Re: About the imaginary part of the optical conductivity ( No.1 ) 
 Date: 2024/01/30 19:58
 Name: YungTing Lee
 Dear Y. Zhang,
Due to (omega) = _0 + ( i (omega) / omega ) in [1], optical conductivity is related to dielectric function. The real part of optical conductivity in a material corresponds to the imaginary part of dielectric function and vice versa.
The real part of the dielectric function is associated with the polarization of a material, which allows it to store electrical energy in response to external fields. The imaginary part of dielectric function corresponds to energy dissipation of a light through a medium, such as energy loss in materials.
In [2] (below Eq. 15), for optical conductivity, it mentions that "The real part represents the inphase current which produces the resistive joule heating, while the imaginary part represents the /2 outofphase inductive current."
In [3], the sentences in the introduction describe "The real part 1 of the optical conductivity contributes 2 which determines the amount of absorption inside the medium, while the imaginary part 2 provides 1 and, therefore to the amount of polarization."
and
"The complex dielectric function is used to describe the dispersive properties of a material. It is an intrinsic property of a material that accounts for its behavior under an applied electric field. The 1 and 2 provide the information about the retardation of the velocity of light and absorption loss of light due to polarization, respectively while propagating through the material medium."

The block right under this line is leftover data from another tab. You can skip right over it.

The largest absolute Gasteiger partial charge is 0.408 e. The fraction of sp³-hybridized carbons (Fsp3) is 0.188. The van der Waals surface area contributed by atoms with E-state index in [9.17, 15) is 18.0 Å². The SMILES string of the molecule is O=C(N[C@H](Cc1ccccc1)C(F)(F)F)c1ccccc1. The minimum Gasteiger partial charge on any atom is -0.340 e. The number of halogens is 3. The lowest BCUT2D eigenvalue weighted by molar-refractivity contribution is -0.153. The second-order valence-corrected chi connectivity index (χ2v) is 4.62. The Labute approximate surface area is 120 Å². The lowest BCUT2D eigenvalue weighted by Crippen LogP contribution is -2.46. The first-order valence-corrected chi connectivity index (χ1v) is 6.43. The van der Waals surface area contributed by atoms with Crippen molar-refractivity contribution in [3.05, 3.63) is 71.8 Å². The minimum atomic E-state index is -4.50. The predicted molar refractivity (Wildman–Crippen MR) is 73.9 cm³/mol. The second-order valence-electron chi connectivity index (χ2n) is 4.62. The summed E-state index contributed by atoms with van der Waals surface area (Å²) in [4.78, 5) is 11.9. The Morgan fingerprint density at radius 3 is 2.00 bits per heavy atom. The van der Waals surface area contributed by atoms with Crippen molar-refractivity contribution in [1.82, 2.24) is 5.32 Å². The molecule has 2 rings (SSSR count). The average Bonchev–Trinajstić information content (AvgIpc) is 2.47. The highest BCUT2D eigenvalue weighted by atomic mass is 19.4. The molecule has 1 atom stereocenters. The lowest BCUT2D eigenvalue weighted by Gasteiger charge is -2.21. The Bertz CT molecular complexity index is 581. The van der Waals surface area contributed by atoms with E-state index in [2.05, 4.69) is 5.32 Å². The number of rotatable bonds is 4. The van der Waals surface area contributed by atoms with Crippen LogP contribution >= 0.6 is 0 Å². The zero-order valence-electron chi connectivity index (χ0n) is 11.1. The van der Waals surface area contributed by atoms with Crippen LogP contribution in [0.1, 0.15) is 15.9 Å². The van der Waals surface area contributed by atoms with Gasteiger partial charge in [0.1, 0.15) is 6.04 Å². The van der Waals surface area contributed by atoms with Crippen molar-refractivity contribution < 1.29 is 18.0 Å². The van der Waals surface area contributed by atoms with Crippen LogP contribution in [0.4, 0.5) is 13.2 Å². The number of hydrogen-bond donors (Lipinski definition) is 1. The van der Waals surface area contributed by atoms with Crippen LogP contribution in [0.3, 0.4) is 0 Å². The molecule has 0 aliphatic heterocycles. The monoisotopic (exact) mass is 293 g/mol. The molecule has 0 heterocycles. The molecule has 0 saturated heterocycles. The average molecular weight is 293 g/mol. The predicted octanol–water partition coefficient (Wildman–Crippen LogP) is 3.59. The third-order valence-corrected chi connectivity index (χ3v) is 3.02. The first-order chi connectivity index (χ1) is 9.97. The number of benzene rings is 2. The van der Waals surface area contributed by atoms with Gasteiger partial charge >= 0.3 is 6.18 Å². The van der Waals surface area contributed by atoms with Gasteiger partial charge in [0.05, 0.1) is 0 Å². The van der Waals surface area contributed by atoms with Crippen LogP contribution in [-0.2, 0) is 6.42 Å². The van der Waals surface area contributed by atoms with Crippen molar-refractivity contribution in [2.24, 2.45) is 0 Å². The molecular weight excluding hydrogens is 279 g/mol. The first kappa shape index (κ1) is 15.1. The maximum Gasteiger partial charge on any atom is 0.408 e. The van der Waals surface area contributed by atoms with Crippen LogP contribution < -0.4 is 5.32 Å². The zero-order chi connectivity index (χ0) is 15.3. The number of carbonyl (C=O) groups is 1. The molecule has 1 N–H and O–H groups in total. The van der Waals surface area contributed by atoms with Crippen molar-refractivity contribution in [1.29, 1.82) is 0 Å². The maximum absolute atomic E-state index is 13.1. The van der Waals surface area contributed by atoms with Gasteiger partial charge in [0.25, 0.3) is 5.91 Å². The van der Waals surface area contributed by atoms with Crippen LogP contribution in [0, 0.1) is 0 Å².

One may search or check similar sentences about the explanation of dielectric function in textbooks. ......................................... Notes: _0 = Vacuum Permittivity. = 1 + i2. 1 = real part of dielectric function, 2 = imaginary part of dielectric function. = 1 + i2. 1 = real part of optical conductivity, 2 = imaginary part of optical conductivity. ......................................... References: [1] Optical conductivity in wiki : https://en.wikipedia.org/wiki/Optical_conductivity#cite_note4 [2] https://unlcms.unl.edu/cas/physics/tsymbal/teaching/SSP927/Section%2013_Optical_Properties_of_Solids.pdf [3] Physica B: Condensed Matter Volume 655, 15 April 2023, 414723. ( https://doi.org/10.1016/j.physb.2023.414723 )
Best regards, Y.T. Lee

Re: About the imaginary part of the optical conductivity ( No.2 ) 
 Date: 2024/01/30 21:24
 Name: Ye Zhang
 Dear YungTing Lee,
Thank you very much for your reply.
Through your explanation, I understood that the imaginary part of the optical conductivity is related to the real part of the dielectric function, which is related to the polarization of the material. The imaginary part 2 provides 1 and, therefore, the amount of polarization.
Can I consider that the larger the absolute value of the imaginary part of the optical conductivity, the greater the degree of polarization inside the material? At the same time, I still donft understand the meaning of the positive or negative values of the imaginary part of the optical conductivity.
I used openmx3.9 to calculate the optical conductivity of SiC. Its imaginary part gradually decreases from zero under 06eV, and it is always negative. After it is greater than 6eV, it gradually increases and then becomes positive. I canft understand this phenomenon well.
I also read your gDielectric function and optical conductivityh, but because my knowledge of optical properties is weak, I didnft understand it well.
Best regards, Ye Zhang

Re: About the imaginary part of the optical conductivity ( No.3 ) 
 Date: 2024/01/30 23:47
 Name: YungTing Lee
 Dear Y. Zhang,
Q1. The larger value of 2 will have larger electronic polarization in a material. I think this is correct.